Various groups and individuals associated with the Muslim Brotherhood have over the last decades been engaged in elaborate discussions about their views on democracy and secularism.
However, there is still some ambiguity around certain issues. One part of this relates to the way the vast majority of Muslim Brotherhood organizations embrace Shari’a, or the Islamic law, as foundational for political and constitutional frameworks.
This relates to tensions between the belief in Shari’a as a divinely ordained authority and the acceptance of the popular will. Some tensions, for example, relate to the question whether Islamists would accept the outcome of a democratic election that does not necessarily correspond with their interpretation of Shari’a. Others are related to whether the Islamists would recognize the freedom of citizens to make individual choices in a state governed according to the Shari’a. Also, would they accommodate the rights of women and religious minorities?
The current situation
So what does this mean in assessing the current situation of the Muslim Brotherhood?
The Arab Spring, a 2011 democratic uprising that quickly spread in the Arab world, was viewed by many Muslim Brotherhood-associated groups as a moment to put their ideological programs into political action.
However, regional instability across the Middle East, political violence (in Libya and Syria) and the return of an authoritative regime in Egypt shattered such hopes. The political takeover by Abdel Fattah Al-Sisi as the new president of Egypt in 2014 and the subsequent banning of the Muslim Brotherhood seriously weakened the organization.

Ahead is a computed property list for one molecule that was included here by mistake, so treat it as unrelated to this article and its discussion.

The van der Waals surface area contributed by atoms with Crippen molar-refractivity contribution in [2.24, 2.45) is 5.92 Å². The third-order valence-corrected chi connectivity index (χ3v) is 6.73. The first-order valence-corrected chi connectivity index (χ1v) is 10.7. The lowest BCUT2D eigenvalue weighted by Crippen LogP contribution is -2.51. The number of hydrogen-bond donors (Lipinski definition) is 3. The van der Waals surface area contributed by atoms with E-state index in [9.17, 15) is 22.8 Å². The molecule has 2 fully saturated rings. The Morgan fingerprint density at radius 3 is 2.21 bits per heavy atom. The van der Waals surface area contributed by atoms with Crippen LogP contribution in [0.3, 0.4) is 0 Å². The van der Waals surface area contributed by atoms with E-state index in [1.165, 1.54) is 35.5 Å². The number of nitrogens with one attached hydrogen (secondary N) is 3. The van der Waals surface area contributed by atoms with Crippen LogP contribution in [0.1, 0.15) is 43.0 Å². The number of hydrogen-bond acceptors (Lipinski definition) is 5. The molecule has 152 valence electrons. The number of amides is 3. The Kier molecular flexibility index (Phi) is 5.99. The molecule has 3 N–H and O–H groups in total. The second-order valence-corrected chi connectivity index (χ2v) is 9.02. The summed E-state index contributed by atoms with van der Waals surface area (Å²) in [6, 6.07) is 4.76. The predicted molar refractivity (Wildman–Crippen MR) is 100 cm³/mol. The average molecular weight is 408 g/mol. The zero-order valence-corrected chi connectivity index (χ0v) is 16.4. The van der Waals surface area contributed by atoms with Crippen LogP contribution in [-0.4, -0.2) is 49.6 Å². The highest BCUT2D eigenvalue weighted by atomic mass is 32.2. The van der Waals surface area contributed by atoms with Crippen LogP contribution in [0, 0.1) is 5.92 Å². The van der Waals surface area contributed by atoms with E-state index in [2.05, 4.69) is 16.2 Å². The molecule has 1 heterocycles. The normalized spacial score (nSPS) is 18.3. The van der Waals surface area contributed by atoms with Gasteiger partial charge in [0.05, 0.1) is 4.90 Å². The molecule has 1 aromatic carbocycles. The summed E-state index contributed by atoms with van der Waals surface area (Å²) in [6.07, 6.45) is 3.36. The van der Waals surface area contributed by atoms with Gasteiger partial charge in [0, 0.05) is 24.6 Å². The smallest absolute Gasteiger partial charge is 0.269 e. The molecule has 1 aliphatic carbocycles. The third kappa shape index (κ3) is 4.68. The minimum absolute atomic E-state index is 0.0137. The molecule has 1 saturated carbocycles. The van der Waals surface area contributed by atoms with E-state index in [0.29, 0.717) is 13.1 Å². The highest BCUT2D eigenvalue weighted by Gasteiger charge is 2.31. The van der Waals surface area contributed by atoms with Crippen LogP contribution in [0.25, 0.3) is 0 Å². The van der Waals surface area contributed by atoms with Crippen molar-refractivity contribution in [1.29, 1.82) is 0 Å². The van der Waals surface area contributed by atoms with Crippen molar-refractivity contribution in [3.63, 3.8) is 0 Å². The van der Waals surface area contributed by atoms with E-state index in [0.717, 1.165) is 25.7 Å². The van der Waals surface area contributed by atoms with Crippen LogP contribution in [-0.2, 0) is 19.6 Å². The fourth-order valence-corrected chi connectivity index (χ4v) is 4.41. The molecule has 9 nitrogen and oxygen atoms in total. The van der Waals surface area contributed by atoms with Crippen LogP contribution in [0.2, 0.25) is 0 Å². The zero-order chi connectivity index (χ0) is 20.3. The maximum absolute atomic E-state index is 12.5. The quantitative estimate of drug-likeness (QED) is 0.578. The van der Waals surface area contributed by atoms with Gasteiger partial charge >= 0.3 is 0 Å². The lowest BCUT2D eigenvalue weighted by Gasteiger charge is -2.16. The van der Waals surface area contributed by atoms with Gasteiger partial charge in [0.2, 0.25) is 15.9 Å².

In Turkey, President Recep Tayyip Erdogan’s increasingly authoritarian rule further blocked debates around Islam and politics. Developments in North Africa have added to the setbacks. The post-Islamist Tunisian Ennadha Party, for example, has been losing in national elections.
All this has exacerbated tensions over the future of the Muslim Brotherhood. These developments have created a space for the emergence of more militant groups such as the Islamic State, although one should be careful not to draw explicit causal links.
Indeed, designating the Muslim Brotherhood as a Foreign Terrorist Organization could have the effect of limiting the opportunities for those Muslims who are attracted by the Muslim Brotherhood’s moderate agenda to engage in politics.
It could even accelerate recruitment to terrorist outfits – a possibility that the Trump administration might seek to take into account.